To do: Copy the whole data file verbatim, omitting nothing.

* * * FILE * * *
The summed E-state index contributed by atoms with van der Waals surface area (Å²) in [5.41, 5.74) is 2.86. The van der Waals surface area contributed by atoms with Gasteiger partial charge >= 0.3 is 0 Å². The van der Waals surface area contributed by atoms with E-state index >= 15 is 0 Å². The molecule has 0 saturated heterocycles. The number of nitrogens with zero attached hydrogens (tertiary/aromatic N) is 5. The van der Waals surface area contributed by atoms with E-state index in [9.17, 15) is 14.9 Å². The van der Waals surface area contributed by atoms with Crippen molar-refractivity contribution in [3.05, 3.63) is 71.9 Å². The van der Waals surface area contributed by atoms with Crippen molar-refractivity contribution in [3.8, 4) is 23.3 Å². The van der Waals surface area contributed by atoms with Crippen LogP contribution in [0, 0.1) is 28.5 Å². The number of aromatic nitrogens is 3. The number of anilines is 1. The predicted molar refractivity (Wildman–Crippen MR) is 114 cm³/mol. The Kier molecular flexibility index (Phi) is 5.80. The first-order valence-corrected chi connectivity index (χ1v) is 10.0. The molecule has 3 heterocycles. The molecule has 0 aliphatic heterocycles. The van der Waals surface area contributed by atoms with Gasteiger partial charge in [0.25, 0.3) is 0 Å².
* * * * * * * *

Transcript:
The summed E-state index contributed by atoms with van der Waals surface area (Å²) in [5.41, 5.74) is 2.86. The van der Waals surface area contributed by atoms with Gasteiger partial charge >= 0.3 is 0 Å². The van der Waals surface area contributed by atoms with E-state index >= 15 is 0 Å². The molecule has 0 saturated heterocycles. The number of nitrogens with zero attached hydrogens (tertiary/aromatic N) is 5. The van der Waals surface area contributed by atoms with E-state index in [9.17, 15) is 14.9 Å². The van der Waals surface area contributed by atoms with Crippen molar-refractivity contribution in [3.05, 3.63) is 71.9 Å². The van der Waals surface area contributed by atoms with Crippen molar-refractivity contribution in [3.8, 4) is 23.3 Å². The van der Waals surface area contributed by atoms with Crippen LogP contribution in [0, 0.1) is 28.5 Å². The number of aromatic nitrogens is 3. The number of anilines is 1. The predicted molar refractivity (Wildman–Crippen MR) is 114 cm³/mol. The Kier molecular flexibility index (Phi) is 5.80. The first-order valence-corrected chi connectivity index (χ1v) is 10.0. The molecule has 3 heterocycles. The molecule has 0 aliphatic heterocycles. The van der Waals surface area contributed by atoms with Gasteiger partial charge in [0.25, 0.3) is 0 Å².